# Bar Codes

Time Limit: 1000MS

Memory Limit: 10000K

## Description

A bar-code symbol consists of alternating dark and light bars, starting with a dark bar on the left. Each bar is a number of units wide. Figure 1 shows a bar-code symbol consisting of 4 bars that extend over 1+2+3+1=7 units. Figure 1: Bar-code symbol over 7 units (see top) with 4 bars (see bottom)
In general, the bar code BC(n,k,m) is the set of all symbols with k bars that together extend over exactly n units, each bar being at most m units wide. For instance, the symbol in Figure 1 belongs to BC(7,4,3) but not to BC(7,4,2).
0: 1000100  |  8: 1100100
1: 1000110  |  9: 1100110
2: 1001000  | 10: 1101000
3: 1001100  | 11: 1101100
4: 1001110  | 12: 1101110
5: 1011000  | 13: 1110010
6: 1011100  | 14: 1110100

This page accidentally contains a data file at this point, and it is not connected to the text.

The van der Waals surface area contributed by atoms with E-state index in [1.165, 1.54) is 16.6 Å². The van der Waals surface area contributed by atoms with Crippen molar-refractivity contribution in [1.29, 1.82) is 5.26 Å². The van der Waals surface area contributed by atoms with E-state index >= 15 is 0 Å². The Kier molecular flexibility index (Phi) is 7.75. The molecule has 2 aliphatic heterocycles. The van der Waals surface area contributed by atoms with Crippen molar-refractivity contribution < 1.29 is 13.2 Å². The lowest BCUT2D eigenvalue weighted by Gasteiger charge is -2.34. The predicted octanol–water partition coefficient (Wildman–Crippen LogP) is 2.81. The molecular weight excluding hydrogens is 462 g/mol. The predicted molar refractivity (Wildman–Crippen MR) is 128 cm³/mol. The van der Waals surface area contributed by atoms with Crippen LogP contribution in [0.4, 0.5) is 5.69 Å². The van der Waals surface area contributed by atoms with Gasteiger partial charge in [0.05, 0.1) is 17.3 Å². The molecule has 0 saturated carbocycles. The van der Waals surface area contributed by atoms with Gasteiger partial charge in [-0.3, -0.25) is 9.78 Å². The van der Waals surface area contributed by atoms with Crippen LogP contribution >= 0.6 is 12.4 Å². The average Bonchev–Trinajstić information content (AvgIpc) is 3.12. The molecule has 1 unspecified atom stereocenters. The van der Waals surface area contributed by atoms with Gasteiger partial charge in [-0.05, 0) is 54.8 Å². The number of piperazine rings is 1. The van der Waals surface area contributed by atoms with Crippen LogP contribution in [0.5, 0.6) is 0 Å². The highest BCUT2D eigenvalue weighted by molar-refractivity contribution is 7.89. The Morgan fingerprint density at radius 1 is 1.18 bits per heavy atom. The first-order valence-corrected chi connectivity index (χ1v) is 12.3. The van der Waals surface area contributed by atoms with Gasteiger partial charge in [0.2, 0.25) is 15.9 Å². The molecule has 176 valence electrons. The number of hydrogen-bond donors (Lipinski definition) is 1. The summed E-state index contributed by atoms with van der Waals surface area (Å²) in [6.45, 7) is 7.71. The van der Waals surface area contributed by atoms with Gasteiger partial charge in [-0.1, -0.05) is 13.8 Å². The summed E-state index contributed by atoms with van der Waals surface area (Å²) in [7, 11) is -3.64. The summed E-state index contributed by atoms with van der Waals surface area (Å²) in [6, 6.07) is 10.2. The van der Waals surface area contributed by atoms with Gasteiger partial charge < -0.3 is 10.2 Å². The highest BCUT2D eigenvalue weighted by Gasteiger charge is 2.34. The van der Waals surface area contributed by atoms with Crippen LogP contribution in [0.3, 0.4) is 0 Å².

7: 1100010  | 15: 1110110
Figure 2: All symbols of BC(7,4,3)
Figure 2 shows all 16 symbols in BC(7,4,3). Each 1' represents a dark unit, each 0' a light unit. The symbols appear in lexicographic (dictionary) order. The number on the left of the colon (:') is the rank of the symbol. The symbol in Figure 1 has rank 4 in BC(7,4,3).

## Input

Your program is to read from standard input. The first line contains the numbers n, k, and m (1 <= n,k,m <= 33). On the second line is a number s (0 <= s <= 100). The following s lines each contain some symbol in BC(n,k,m), represented by '0's and '1's as in Figure 2.

## Output

Your program is to write to standard output. On the first line your program should write the total number of symbols in BC(n,k,m). On each of the s following lines, it should write the rank of the corresponding symbol in the input.

## Sample Input

7 4 3
5
1001110
1110110
1001100
1001110
1000100

## Sample Output

16
4
15
3
4
0`

IOI 1995